Assault and Battery

Because the two are so frequently lumped together in speech, and often occur together in action, assault and battery are often treated as one idea or charge. However, assault is something different from battery, and each one has other consequences within the legal system. Assault is putting another person in fear of bodily harm through threats or attempting to do bodily injury to another person. No...

Disorderly Conduct

Disorderly conduct arrests are a frequent, everyday occurrence. When it comes to arresting someone for ‘disorderly conduct,’ the police have an almost unlimited number of things they can arrest someone for. The actual language of the law states that “a person is guilty of disorderly conduct if: (a) he refuses to comply with the lawful order of the police to move from a public place, or knowingly...

Arson Part: 2

Although arson is typically described in the media as intentionally setting buildings with human beings inside them ablaze, the definition of arson under Utah law is hardly so narrow. Reckless burning and abandoned fire are two other offenses that are eligible as arson in Utah. Unlike the other crimes, see Arson I, the offenses of reckless burning and abandoned fire cannot be charged as felonies, but they...

Arson Part: 1

Arson is a crime that comes in many different degrees and names. At its most basic level, arson is the act of willfully and intentionally lighting someone else’s (or your own) property or things (perhaps even with a person(s) inside the intended target) on fire, with the desired result being incineration. Using explosives to destroy property also counts as arson, even if fire technically wasn’t the...

Burglary

Although often treated as the same thing as theft and robbery, burglary is in truth neither. Burglary is its offense and doesn’t need to be accompanied by others to be classed as a crime. Burglary, at its base level, is simply the act of illegally entering a dwelling to commit another crime. That other crime could be theft or robbery, but it is not limited to those two; Utah code states that anyone who...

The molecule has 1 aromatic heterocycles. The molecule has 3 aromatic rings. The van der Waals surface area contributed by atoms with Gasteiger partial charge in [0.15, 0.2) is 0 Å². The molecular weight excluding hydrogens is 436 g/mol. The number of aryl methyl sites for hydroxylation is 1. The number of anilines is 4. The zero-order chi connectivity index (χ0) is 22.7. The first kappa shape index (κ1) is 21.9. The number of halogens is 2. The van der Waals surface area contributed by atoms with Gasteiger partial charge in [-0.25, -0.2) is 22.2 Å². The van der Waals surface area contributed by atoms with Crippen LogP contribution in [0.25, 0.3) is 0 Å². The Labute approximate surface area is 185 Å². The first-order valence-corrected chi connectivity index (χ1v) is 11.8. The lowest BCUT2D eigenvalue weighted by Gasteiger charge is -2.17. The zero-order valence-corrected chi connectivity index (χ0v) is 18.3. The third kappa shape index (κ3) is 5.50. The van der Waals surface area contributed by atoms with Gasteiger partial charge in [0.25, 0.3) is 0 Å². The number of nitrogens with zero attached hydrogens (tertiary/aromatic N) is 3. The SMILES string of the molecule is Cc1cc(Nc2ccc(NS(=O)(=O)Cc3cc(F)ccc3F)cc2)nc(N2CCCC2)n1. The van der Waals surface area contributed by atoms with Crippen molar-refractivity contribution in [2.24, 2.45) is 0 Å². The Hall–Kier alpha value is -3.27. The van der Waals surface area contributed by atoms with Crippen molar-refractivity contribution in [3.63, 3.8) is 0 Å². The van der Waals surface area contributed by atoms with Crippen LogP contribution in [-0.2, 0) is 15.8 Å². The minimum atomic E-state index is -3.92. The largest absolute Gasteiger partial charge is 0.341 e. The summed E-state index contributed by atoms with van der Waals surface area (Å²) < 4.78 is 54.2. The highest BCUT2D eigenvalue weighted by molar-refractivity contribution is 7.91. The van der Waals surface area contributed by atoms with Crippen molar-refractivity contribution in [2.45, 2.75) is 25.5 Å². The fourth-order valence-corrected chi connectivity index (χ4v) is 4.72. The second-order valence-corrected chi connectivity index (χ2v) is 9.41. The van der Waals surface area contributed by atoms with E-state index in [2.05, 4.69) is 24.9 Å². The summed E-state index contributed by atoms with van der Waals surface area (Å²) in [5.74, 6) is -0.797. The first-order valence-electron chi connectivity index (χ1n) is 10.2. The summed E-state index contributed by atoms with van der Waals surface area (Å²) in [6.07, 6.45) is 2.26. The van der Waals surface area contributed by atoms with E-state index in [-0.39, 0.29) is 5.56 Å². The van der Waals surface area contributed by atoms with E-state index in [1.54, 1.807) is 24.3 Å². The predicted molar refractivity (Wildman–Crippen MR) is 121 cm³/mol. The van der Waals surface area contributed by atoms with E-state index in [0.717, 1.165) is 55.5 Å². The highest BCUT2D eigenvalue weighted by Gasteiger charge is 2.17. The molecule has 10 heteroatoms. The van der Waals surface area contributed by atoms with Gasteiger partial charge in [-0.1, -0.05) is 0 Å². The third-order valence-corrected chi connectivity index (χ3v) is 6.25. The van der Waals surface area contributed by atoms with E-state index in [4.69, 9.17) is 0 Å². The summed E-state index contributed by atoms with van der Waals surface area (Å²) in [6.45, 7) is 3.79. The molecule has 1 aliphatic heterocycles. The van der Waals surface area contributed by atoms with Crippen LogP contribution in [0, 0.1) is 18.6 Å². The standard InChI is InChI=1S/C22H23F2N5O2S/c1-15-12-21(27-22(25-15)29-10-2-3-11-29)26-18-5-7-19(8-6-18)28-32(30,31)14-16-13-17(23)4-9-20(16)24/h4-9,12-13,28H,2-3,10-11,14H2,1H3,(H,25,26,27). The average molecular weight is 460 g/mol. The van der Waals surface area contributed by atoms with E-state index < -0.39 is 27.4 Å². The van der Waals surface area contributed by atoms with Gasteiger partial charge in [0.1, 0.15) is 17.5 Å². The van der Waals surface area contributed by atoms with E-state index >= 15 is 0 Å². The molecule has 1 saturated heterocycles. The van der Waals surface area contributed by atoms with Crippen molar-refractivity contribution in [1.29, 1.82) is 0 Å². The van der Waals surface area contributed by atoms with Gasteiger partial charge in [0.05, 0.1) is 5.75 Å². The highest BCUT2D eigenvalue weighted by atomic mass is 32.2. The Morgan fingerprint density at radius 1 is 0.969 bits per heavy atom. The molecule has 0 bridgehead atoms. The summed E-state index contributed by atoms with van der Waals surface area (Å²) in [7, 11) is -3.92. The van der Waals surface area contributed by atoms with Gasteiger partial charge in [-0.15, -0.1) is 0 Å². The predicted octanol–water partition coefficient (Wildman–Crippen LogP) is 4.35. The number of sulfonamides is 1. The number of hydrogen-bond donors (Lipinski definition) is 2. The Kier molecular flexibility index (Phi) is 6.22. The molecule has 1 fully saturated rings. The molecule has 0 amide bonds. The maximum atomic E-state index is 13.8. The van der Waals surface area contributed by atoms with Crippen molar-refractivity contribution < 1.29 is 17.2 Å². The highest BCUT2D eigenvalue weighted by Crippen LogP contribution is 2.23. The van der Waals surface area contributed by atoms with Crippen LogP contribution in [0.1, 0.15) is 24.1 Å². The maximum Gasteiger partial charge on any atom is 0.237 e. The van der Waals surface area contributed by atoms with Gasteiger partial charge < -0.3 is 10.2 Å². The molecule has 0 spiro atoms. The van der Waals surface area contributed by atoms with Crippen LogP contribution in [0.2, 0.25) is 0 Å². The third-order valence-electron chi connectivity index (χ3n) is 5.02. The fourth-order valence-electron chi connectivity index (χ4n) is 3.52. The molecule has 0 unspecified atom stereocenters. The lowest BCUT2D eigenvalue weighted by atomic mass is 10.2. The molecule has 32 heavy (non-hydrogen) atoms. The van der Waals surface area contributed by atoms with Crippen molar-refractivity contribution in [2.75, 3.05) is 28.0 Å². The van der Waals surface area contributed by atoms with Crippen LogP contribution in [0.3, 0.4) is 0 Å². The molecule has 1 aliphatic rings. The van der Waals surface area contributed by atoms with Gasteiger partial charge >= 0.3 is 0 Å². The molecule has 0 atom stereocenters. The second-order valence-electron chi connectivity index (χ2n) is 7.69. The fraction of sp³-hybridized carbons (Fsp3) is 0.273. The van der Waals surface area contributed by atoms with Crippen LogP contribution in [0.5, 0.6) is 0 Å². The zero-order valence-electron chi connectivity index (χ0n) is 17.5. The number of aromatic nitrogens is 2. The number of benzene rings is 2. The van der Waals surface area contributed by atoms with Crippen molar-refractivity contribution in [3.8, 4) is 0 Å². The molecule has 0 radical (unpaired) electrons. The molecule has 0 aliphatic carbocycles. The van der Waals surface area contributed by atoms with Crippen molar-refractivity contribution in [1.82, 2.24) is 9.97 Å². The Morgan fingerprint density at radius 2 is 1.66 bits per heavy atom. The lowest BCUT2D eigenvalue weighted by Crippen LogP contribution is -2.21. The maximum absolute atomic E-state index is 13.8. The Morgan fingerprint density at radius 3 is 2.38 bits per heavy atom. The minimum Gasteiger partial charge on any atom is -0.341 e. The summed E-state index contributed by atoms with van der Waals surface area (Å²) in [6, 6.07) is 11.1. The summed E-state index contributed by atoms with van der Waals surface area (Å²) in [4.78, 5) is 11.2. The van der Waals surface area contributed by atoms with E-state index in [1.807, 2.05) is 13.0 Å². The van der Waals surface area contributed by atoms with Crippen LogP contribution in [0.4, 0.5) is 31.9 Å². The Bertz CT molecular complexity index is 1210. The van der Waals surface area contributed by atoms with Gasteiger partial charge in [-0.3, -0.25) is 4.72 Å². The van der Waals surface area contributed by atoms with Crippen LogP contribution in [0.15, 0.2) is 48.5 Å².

Juvenile Criminal Defense

Under Utah law, a juvenile is someone who is under the age of 21 and has broken or violated the law – whether the law is local, state, or federal – before their eighteenth birthday. Youths under the age of fourteen are not responsible for criminal conduct or the violation of laws. When a juvenile commits a crime, the case is taken and tried before the juvenile court system, and only under...

Robbery

As defined by Utah code, title 76, chapter 6, section 301, robbery occurs when someone “unlawfully and intentionally takes or attempts to take personal property in possession of another from his person, or immediate presence, against his will, through force or fear, and with a purpose or intent to deprive the person permanently or temporarily of the personal property. Or, the person intentionally or...

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